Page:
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Neutron spin-echo spectroscropy

The ILL has firmly established itself as a pioneer in neutron science and technology. Neutron beams are used to carry out frontier research in diverse fields.

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Neutron techniques

Neutron spin-echo spectroscopy

A remarkable technique called neutron spin-echo, pioneered at the ILL by a Hungarian physicist, Ferenc Mezei, offers a highly sensitive method for following very slow dynamic processes in soft matter. It takes advantage of an important property of neutrons – their spin. The neutrons are first polarised so that their spins are all in the same direction and then passed through a magnetic field. This causes the spins to wobble, or precess (like a spinning top). The number of precessions depends on the time each neutron takes to traverse the field, which in turn depends on its energy. After being scattered by the sample, the neutrons pass through a second magnetic field, which winds back the spins through the same number of precessions (a sort of ‘echo’) over the same period of time so that the spins achieve their original orientations. If, however, some of the neutrons have lost or gained energy by interacting with the sample molecules, they will not all end up with the same spin polarisation. This deficiency then provides a neat way of measuring tiny energy changes associated with slow movements such as that of a polymer chain sliding through the tangled chains in a melt.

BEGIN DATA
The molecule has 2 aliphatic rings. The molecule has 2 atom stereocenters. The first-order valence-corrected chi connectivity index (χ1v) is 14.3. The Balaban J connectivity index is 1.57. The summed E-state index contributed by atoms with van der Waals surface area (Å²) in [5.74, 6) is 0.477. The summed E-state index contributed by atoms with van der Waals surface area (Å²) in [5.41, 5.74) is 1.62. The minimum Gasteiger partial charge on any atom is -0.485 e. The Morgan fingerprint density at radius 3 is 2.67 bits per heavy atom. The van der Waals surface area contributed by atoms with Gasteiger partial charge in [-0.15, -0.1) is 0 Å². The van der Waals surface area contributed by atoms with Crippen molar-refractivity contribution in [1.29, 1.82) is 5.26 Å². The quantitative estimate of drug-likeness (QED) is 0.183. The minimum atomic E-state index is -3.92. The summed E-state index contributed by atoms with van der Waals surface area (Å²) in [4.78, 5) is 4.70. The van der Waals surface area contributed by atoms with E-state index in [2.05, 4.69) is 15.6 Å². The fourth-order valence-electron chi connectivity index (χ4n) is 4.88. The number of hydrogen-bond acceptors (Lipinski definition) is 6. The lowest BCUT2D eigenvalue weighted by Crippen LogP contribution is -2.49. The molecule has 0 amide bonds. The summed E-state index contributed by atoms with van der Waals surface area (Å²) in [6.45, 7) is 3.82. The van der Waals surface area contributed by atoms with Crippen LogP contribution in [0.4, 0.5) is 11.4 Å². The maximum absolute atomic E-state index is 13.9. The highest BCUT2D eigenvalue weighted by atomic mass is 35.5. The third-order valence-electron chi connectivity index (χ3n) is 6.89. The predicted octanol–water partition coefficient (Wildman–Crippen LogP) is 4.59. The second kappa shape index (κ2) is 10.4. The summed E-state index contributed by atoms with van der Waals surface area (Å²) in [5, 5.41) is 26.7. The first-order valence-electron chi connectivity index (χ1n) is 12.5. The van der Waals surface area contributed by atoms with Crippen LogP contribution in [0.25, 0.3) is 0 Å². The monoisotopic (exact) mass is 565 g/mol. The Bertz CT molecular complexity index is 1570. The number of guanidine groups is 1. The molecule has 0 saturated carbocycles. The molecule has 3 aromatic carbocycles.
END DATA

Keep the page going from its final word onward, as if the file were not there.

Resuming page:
The ILL has several instruments for measuring inelastic scattering including IN5, IN6, IN11, IN15 and IN16 used in soft-matter studies.